Companies typically make changes to their products and services to improve the customer experience – be it throughfeatures discounts, enhanced services or perks. However, sometimes they are forced to make changes that they know will make customers unhappy – whether it is meant to cover costs, increase profit margins or because of a change in policy. Two examples of how two very different banks approached this challenging problem provides guidance of what to do (or not to do) when you have to break the bad news.
Customer experience approaches when making unpopular moves: learning from Monzo
Take for example Monzo, a U.K. challenger bank, which announced in 2017 that it was to start charging a percentage fee for ATM withdrawals abroad, which were previously completely free. While this was an unpopular move, Monzo had a compelling approach: they communicated the imminent change, explained the reasons behind their choice and asked their customers to vote for their preferred pricing option. Monzo also gave the opportunity to members of their community to suggest a different way of structuring the fees. The explanations given included the reasons why the charges were necessary (to make the bank sustainable as FX fees rose) as well as a clear description of what was going to be impacted and what was not (e.g. they made clear that there would still be no charges for use at point of sale machines abroad). Inevitably, not every customer was happy with the move, but Monzo definitely opened up a transparent dialogue with their customers and their approach was impressive and is worth examining further.
Compare this to the approach taken by Bank of America, the U.S. based incumbent bank. Earlier this year, Bank of America introduced a $12/month fee for online checking accounts which were previously free. The charge was only applied to some of Bank of America’s customers – and because this fee applied only to those depositing less than a certain threshold – they were accused of targeting those on low incomes. The move resulted in substantial backlash on social media, including Bank of America customers who were not online checking account customers but vowed to leave the bank over the issue. Additionally, an online petition against the change obtained 383K signatures.
So, why was there so much backlash about the introduction of fees for Bank of America and more importantly, what can we learn from Monzo’s approach?
When we compare these two events, transparency is a key differentiator. Monzo approached their customer base upfront and in advance about their plans, explaining the reasoning behind them (to make the bank sustainable as FX fees rose). This approach was transparent and reflective of Monzo’s CX focus. Bank of America’s messaging did not – as evidenced through the indignace of the responses on the change.org petition – effectively justify the change, surrendering the narrative and allowing its customers to infer whichever agenda they wished. This lack of transparency made the situation far worse from a CX perspective because it bred resentment and allowed speculation to run amock. Following the backlash, a Bank of America spokesperson said that the bank was not aware how many of their customers would be impacted, indicating that the move was not fully calculated with the customer in mind.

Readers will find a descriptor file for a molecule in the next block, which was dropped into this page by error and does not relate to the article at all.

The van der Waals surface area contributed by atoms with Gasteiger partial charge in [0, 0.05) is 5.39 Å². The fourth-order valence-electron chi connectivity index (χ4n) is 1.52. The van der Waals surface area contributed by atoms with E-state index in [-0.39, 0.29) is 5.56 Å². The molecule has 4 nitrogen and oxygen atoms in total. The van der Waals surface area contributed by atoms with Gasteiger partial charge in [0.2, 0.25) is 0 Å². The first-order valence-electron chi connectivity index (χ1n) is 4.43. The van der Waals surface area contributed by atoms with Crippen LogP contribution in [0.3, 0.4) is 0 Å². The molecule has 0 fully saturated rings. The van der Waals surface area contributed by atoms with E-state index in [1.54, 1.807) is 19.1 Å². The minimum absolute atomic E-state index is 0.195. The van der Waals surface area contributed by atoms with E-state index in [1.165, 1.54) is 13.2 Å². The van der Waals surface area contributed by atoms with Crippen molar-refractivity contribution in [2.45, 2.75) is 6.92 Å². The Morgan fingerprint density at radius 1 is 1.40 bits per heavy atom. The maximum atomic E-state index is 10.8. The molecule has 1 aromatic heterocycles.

By contrast, the understanding that Monzo’s foreign ATM withdrawal fees would be charged to help “to build a sustainable, viable business” steered the narrative in a positive direction, influencing the way in which customers viewed the introduced fee.
Another strength of Monzo’s approach was that its communications were abundantly clear: not all transactions internationally would be impacted, only ATM withdrawals. It ensured that the customers knew what would remain free and what would not. Part of Monzo’s ethos is to make banking simple and easy to understand, which is exemplified in this situation. By contrast, Bank of America did not clearly communicate that not all of its low income customers would be charged and did not explain that certain account activity would exempt them from the charge, which may actually have mitigated a portion of the backlash.
Giving a voice to the customer
Finally, Monzo’s decision to give the customer a voice went a long way with getting them on board with the change. When announcing the changes, Monzo emphaised this in their announcement, claiming that 6,000 members of the Monzo community voted for this outcome: £200 free allowance at ATMs per month, with 3% charge for foreign withdrawls thereafter.
The examples of Monzo and Bank of America emphasise crucial CX points to companies attempting a move which may be necessary, but is likely to be unpopular with customers. But what should we conclude? Well, first of all, customers appreciate transparency from their bank, and more importantly transparency allows the bank to influence public narrative over the change. Clarity when adding additional fees is crucial. Monzo ensured emphasis on what would remain free: avoiding confusion and resentment building among its customer base. Finally, this example shows us the value of giving a voice to the customer. Monzo consulted its community, listened to responses and ultimately made a decision based on what their customers felt would be best, truly making the best out of a (potentially) bad CX situation.